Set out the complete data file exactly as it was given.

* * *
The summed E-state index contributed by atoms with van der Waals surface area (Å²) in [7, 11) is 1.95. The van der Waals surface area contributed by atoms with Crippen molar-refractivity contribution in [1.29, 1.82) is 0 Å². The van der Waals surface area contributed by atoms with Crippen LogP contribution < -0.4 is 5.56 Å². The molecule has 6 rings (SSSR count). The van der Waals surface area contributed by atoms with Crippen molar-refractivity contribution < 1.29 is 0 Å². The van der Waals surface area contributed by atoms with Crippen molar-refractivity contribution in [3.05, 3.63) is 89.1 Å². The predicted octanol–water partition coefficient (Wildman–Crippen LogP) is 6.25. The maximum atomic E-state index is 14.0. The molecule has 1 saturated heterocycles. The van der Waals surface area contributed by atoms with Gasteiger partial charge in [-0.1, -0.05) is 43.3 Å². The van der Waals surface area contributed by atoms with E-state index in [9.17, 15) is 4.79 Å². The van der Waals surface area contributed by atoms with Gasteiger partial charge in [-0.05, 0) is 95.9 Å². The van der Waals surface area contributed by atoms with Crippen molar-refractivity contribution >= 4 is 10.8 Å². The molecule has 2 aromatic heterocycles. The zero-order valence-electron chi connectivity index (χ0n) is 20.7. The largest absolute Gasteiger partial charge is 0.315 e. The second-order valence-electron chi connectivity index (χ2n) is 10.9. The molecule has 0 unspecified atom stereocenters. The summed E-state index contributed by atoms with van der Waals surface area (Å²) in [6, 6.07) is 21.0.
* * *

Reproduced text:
The summed E-state index contributed by atoms with van der Waals surface area (Å²) in [7, 11) is 1.95. The van der Waals surface area contributed by atoms with Crippen molar-refractivity contribution in [1.29, 1.82) is 0 Å². The van der Waals surface area contributed by atoms with Crippen LogP contribution < -0.4 is 5.56 Å². The molecule has 6 rings (SSSR count). The van der Waals surface area contributed by atoms with Crippen molar-refractivity contribution < 1.29 is 0 Å². The van der Waals surface area contributed by atoms with Crippen molar-refractivity contribution in [3.05, 3.63) is 89.1 Å². The predicted octanol–water partition coefficient (Wildman–Crippen LogP) is 6.25. The maximum atomic E-state index is 14.0. The molecule has 1 saturated heterocycles. The van der Waals surface area contributed by atoms with Gasteiger partial charge in [-0.1, -0.05) is 43.3 Å². The van der Waals surface area contributed by atoms with E-state index in [9.17, 15) is 4.79 Å². The van der Waals surface area contributed by atoms with Gasteiger partial charge in [-0.05, 0) is 95.9 Å². The van der Waals surface area contributed by atoms with Crippen molar-refractivity contribution >= 4 is 10.8 Å². The molecule has 2 aromatic heterocycles. The zero-order valence-electron chi connectivity index (χ0n) is 20.7. The largest absolute Gasteiger partial charge is 0.315 e. The second-order valence-electron chi connectivity index (χ2n) is 10.9. The molecule has 0 unspecified atom stereocenters. The summed E-state index contributed by atoms with van der Waals surface area (Å²) in [6, 6.07) is 21.0.